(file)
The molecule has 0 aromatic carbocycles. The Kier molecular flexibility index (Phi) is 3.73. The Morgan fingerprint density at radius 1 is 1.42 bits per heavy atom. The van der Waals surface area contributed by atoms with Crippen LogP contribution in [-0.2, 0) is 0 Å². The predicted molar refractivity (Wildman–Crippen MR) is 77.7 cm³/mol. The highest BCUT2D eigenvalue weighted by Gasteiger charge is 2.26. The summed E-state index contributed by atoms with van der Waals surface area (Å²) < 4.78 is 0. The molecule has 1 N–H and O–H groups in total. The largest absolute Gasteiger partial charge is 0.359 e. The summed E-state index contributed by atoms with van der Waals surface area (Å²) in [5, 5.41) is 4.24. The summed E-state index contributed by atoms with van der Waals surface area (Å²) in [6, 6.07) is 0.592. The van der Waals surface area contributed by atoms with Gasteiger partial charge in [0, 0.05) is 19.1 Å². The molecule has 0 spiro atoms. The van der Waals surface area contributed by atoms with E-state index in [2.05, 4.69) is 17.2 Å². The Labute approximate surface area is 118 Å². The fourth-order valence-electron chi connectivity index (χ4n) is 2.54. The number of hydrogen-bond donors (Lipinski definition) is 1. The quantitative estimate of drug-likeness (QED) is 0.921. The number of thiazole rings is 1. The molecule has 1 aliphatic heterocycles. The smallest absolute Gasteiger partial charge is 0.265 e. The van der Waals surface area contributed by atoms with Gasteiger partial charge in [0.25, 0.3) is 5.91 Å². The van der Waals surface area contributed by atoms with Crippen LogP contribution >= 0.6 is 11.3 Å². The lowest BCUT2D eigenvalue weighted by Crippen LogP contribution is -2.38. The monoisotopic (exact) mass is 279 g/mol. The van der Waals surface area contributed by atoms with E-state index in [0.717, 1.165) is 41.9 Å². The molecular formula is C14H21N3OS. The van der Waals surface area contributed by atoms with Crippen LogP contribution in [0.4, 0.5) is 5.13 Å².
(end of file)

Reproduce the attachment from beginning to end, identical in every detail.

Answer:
The molecule has 0 aromatic carbocycles. The Kier molecular flexibility index (Phi) is 3.73. The Morgan fingerprint density at radius 1 is 1.42 bits per heavy atom. The van der Waals surface area contributed by atoms with Crippen LogP contribution in [-0.2, 0) is 0 Å². The predicted molar refractivity (Wildman–Crippen MR) is 77.7 cm³/mol. The highest BCUT2D eigenvalue weighted by Gasteiger charge is 2.26. The summed E-state index contributed by atoms with van der Waals surface area (Å²) < 4.78 is 0. The molecule has 1 N–H and O–H groups in total. The largest absolute Gasteiger partial charge is 0.359 e. The summed E-state index contributed by atoms with van der Waals surface area (Å²) in [5, 5.41) is 4.24. The summed E-state index contributed by atoms with van der Waals surface area (Å²) in [6, 6.07) is 0.592. The van der Waals surface area contributed by atoms with Gasteiger partial charge in [0, 0.05) is 19.1 Å². The molecule has 0 spiro atoms. The van der Waals surface area contributed by atoms with E-state index in [2.05, 4.69) is 17.2 Å². The Labute approximate surface area is 118 Å². The fourth-order valence-electron chi connectivity index (χ4n) is 2.54. The number of hydrogen-bond donors (Lipinski definition) is 1. The quantitative estimate of drug-likeness (QED) is 0.921. The number of thiazole rings is 1. The molecule has 1 aliphatic heterocycles. The smallest absolute Gasteiger partial charge is 0.265 e. The van der Waals surface area contributed by atoms with Gasteiger partial charge in [0.25, 0.3) is 5.91 Å². The van der Waals surface area contributed by atoms with Crippen LogP contribution >= 0.6 is 11.3 Å². The lowest BCUT2D eigenvalue weighted by Crippen LogP contribution is -2.38. The monoisotopic (exact) mass is 279 g/mol. The van der Waals surface area contributed by atoms with E-state index in [0.717, 1.165) is 41.9 Å². The molecular formula is C14H21N3OS. The van der Waals surface area contributed by atoms with Crippen LogP contribution in [0.4, 0.5) is 5.13 Å².